Focus On Friendships

Focusing can be hard. We are constantly bombarded with background noise vying for our attention, with phones going off, flashing lights and signs, and a thousand other things. I don’t think I ever realized just how easy it is to miss things because of it until I started going on dates.

For years by that point, I had enjoyed the ability to text, call, Facebook message, iMessage, and pretty much every other communication method known to modern mankind. I would even do multiple at once, jumping from conversation to conversation to keep myself entertained. It never seemed to wear on the relationships I fostered or my ability to focus on the person in front of me… until it did.

While most of us are used to hearing about how we need to focus entirely on work or homework, we do not always give the humans in our lives the same level of attention or diligence. After all, we can just type this quick message, I’m still listening, wait, what did you say?

When is the last time you just sat down with someone, put your phone on mute in a pocket or bag, and really zoned in on talking to the human right in front of you? If you’re like most of us, it has probably been a while since you did so by choice. We have been trained to view juggling people and tasks alike as a valuable trait, which probably has something to do with the fact that the average person now has a shorter attention span than a goldfish. We jump from task to task, sentence to sentence, conversation to conversation, to the point that we are losing the ability to have deep, intellectual, groundbreaking conversations even with our closest friends. We are losing our desire to challenge and be challenged, discuss difficult issues with sources, facts, logic, and respect. We are becoming so focused on quantity of connections, activities, words, that we are throwing quality out the window.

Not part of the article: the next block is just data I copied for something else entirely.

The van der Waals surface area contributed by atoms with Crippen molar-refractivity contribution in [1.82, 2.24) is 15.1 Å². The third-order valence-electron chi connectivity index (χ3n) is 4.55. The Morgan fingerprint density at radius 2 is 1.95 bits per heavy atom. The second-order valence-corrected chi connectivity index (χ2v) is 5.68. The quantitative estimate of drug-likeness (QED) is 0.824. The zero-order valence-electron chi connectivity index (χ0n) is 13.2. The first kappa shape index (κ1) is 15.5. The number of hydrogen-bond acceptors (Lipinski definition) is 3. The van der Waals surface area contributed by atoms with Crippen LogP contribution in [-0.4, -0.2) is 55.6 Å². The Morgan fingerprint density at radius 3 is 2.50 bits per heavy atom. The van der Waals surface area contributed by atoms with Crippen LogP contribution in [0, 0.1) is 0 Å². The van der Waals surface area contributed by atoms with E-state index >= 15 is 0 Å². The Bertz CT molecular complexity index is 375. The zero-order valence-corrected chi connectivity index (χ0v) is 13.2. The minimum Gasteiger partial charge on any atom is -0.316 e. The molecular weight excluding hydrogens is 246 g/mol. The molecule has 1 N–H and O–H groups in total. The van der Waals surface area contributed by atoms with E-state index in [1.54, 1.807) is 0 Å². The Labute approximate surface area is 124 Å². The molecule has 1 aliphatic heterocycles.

Do you want to be truly revolutionary, and really have the best friendships and relationships possible? Focus on the people, and learn to value quality. It is better to have a few close friends in real life than a thousand acquaintances when forced to choose between the two, and you get there by pouring into people — not by sitting in their presence while paying attention to someone else. Two are better than one, and as iron sharpens iron, so one person sharpens another. If you really want to grow, and if you really want to have friends, it is important to focus on building up friendships that challenge you, grow you, and help you when times get hard, and there is no better way to find friends like that than to be a friend like that.

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